I just returned from Seattle, where I went to the AWP (Association of Writing Programs)
conference, along with Hamline MFAC folks Mary Rockcastle, Judi Marcin and Claire Rudolph Murphy. I thought I’d just write and give a look at how I got to the conference and how I used my time once I got on the plane. In other words, here is a glimpse of what a travel weekend looks like for a writer, and the practical stuff of how this particular one came together. When I was just starting out I really had no idea how any of this part of the job worked, so I figure maybe you don’t either. Yet.
My writer friend Robin Wasserman
and I got the idea to explore the AWP Conference because we both teach at low-residency programs and because we usually attend conferences that are just for writers of children’s literature. We were curious about a more academic-type conference and what we could learn there. By the way, next year’s AWP Conference is in the Minneapolis/St. Paul area!
Robin and I got in touch with two other writers who are also published by Penguin Random House–Sarah Mlynowski
and Adele Griffin.
Then the four of us decided what two panels we would propose for the conference–and Robin and Adele wrote up the pitches according to the specifications on the AWP website. Once our panels were accepted, we inquired whether Penguin Random would be willing to support our trip. They covered it in part, though for the rest we were out of pocket.
Before the conference, we planned our panels. This was a luxury, because often you are on a panel and you don’t know much of what will be asked, nor much about your fellow panelists unless you do some research–which you should! It’s manners. But anyway–in this case we all knew each other and we all knew one another’s work, so we just brainstormed what questions the moderator should ask. Sarah was moderating a panel on having a long-term career in children’s literature, and I moderated a panel on sexuality in YA literature.
l-r: Sarah Mlynowski, Emily Jenkins, Robin Wasserman, Adele Griffin (photo courtesy Josefina Ávila Andino)
Then we set to work figuring out how to maximize our time in Seattle. We contacted the head YA librarian at Seattle Public Library and arranged to do an event there one night. We wanted it to be more than just a standard reading, because it can be hard to draw a crowd for that. Robin had the idea to read sneak peaks from books that are not out yet, plus embarrassing juvenilia. This gave us a fun little hook to tweet about, and helped Seattle PL in its marketing of the event. The library arranged for a local bookseller to sell books at the event, and that was great because we all got to meet the bookseller, too.
Friday, Sarah and I did elementary school visits, partnering with a second independent bookseller. This is the kind of thing that is tough to organize on your own–and also the kind of thing most writers usually get paid for. A typical set-up is that a school will book me by inquiring through my website–but in this case, we were looking for visits and willing to do single presentations with book sales for free, because Sarah had a new book out for 3rd – 5th grade readers. We used Sarah’s outside-the-publishing house publicist to book and organize the events, and spent a great morning sharing books with kids. Later we drove over to to a third indie store to say hello to the buyer and sign what stock they had – the kind of event called a “meet and greet” or a “stock signing.” Robin joined us there, and then Sarah and I went to a fourth indie store for an after-school event.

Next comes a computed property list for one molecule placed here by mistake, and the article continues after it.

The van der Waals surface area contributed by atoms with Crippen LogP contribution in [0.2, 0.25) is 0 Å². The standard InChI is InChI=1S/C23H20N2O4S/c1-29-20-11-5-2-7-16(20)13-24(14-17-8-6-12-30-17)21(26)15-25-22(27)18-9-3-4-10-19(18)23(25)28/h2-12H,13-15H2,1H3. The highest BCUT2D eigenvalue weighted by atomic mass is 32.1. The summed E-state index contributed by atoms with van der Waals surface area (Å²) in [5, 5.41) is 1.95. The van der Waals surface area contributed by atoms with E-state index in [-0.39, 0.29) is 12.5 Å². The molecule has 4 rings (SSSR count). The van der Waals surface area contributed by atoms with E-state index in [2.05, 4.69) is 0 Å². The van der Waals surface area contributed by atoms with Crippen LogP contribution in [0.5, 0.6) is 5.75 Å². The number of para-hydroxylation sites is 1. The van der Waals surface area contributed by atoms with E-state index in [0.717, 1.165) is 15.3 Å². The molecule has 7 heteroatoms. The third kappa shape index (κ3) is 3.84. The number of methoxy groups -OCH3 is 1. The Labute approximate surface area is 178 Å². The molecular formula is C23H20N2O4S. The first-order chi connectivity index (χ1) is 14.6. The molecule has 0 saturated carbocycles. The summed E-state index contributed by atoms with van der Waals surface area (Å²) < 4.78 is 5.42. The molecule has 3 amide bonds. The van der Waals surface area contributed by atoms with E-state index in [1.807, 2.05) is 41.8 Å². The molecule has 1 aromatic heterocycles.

It was a gorgeous day. Seattle never has gorgeous days! It always rains. So: almost no one came.
This happens all the time! And the fact that you might be reading to only three kids is one reason I like to do events with other people. Because Sarah was with me, we were lively and fun even though the crowd was so small. And we were able to chat happily and make connections with some great booksellers. We signed loads of stock which they are excited to hand-sell.
Notice we managed to connect with four independent booksellers in 24 hours? That was the meat of this plan. The events were lovely and fun to do, but to my way of thinking, connecting with the people who will hand-sell your books for the next several years is more valuable than anything else.
That night we had a party–nothing fancy, just meeting for drinks. It took some work, but we thought that what we’d really like to do at AWP is meet writers we might never meet otherwise. We invited all the Seattle children’s book people we could find, and all the writers who had panels on related topics–finding them on Facebook or through their websites. Everyone met at a bar and I met loads of new and interesting writers. This is another kind of event that might seem trivial but in the long run can be very useful. How do I know three other writers (Adele, Robin and Sarah) who fit well with me on a panel and who are published by my same
publisher? From going to events like these.
The last day we all attended the conference (Adele and Robin had been there on Friday, too)–and did our two panels, looked at the exhibits, went to hear other people speak and so on.
Then I was really tired and came home. Now I feel like a zombie–but I think it was worth it.
Hope you find this useful and that you think about investigating AWP when it’s in Minnesota next year.